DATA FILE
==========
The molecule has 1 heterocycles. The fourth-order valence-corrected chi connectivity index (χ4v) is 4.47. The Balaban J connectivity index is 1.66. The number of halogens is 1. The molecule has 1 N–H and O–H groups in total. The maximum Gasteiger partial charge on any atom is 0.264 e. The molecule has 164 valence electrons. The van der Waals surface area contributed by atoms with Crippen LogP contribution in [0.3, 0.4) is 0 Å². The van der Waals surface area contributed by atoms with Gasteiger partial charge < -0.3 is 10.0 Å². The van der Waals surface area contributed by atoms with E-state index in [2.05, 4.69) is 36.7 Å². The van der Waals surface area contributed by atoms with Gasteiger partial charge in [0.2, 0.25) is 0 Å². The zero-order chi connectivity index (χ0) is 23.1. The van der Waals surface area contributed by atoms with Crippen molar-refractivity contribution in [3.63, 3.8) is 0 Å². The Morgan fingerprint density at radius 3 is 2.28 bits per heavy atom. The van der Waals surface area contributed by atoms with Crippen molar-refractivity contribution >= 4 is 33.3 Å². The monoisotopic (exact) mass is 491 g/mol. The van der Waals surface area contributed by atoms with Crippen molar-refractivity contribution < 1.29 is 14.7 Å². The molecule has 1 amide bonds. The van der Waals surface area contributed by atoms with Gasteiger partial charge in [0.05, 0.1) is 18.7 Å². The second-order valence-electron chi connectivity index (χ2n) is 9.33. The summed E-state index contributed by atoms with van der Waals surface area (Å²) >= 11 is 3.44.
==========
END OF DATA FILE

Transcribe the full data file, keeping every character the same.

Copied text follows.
The molecule has 1 heterocycles. The fourth-order valence-corrected chi connectivity index (χ4v) is 4.47. The Balaban J connectivity index is 1.66. The number of halogens is 1. The molecule has 1 N–H and O–H groups in total. The maximum Gasteiger partial charge on any atom is 0.264 e. The molecule has 164 valence electrons. The van der Waals surface area contributed by atoms with Crippen LogP contribution in [0.3, 0.4) is 0 Å². The van der Waals surface area contributed by atoms with Gasteiger partial charge < -0.3 is 10.0 Å². The van der Waals surface area contributed by atoms with E-state index in [2.05, 4.69) is 36.7 Å². The van der Waals surface area contributed by atoms with Gasteiger partial charge in [0.2, 0.25) is 0 Å². The zero-order chi connectivity index (χ0) is 23.1. The van der Waals surface area contributed by atoms with Crippen molar-refractivity contribution in [3.63, 3.8) is 0 Å². The Morgan fingerprint density at radius 3 is 2.28 bits per heavy atom. The van der Waals surface area contributed by atoms with Crippen molar-refractivity contribution >= 4 is 33.3 Å². The monoisotopic (exact) mass is 491 g/mol. The van der Waals surface area contributed by atoms with Crippen molar-refractivity contribution < 1.29 is 14.7 Å². The molecule has 1 amide bonds. The van der Waals surface area contributed by atoms with Gasteiger partial charge in [0.05, 0.1) is 18.7 Å². The second-order valence-electron chi connectivity index (χ2n) is 9.33. The summed E-state index contributed by atoms with van der Waals surface area (Å²) >= 11 is 3.44.